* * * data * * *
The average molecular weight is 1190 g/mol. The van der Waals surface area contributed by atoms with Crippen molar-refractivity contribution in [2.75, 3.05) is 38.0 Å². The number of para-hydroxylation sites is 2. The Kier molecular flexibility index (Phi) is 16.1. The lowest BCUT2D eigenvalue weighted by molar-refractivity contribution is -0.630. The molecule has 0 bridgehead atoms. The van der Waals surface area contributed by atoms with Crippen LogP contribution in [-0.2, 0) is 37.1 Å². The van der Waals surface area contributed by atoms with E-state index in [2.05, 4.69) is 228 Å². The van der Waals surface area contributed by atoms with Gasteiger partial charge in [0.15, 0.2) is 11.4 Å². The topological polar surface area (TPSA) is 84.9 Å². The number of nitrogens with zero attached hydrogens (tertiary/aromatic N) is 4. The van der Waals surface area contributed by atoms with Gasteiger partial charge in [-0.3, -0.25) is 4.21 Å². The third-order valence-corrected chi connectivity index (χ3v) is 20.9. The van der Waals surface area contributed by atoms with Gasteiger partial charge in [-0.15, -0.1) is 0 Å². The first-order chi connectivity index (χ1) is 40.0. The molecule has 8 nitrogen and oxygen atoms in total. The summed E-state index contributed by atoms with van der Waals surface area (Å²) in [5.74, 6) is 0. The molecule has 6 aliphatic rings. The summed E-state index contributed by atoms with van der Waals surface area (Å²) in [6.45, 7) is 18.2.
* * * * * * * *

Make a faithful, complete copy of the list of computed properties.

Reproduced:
The average molecular weight is 1190 g/mol. The van der Waals surface area contributed by atoms with Crippen molar-refractivity contribution in [2.75, 3.05) is 38.0 Å². The number of para-hydroxylation sites is 2. The Kier molecular flexibility index (Phi) is 16.1. The lowest BCUT2D eigenvalue weighted by molar-refractivity contribution is -0.630. The molecule has 0 bridgehead atoms. The van der Waals surface area contributed by atoms with Crippen LogP contribution in [-0.2, 0) is 37.1 Å². The van der Waals surface area contributed by atoms with E-state index in [2.05, 4.69) is 228 Å². The van der Waals surface area contributed by atoms with Gasteiger partial charge in [0.15, 0.2) is 11.4 Å². The topological polar surface area (TPSA) is 84.9 Å². The number of nitrogens with zero attached hydrogens (tertiary/aromatic N) is 4. The van der Waals surface area contributed by atoms with Gasteiger partial charge in [-0.3, -0.25) is 4.21 Å². The third-order valence-corrected chi connectivity index (χ3v) is 20.9. The van der Waals surface area contributed by atoms with Gasteiger partial charge in [-0.15, -0.1) is 0 Å². The first-order chi connectivity index (χ1) is 40.0. The molecule has 8 nitrogen and oxygen atoms in total. The summed E-state index contributed by atoms with van der Waals surface area (Å²) in [5.74, 6) is 0. The molecule has 6 aliphatic rings. The summed E-state index contributed by atoms with van der Waals surface area (Å²) in [6.45, 7) is 18.2.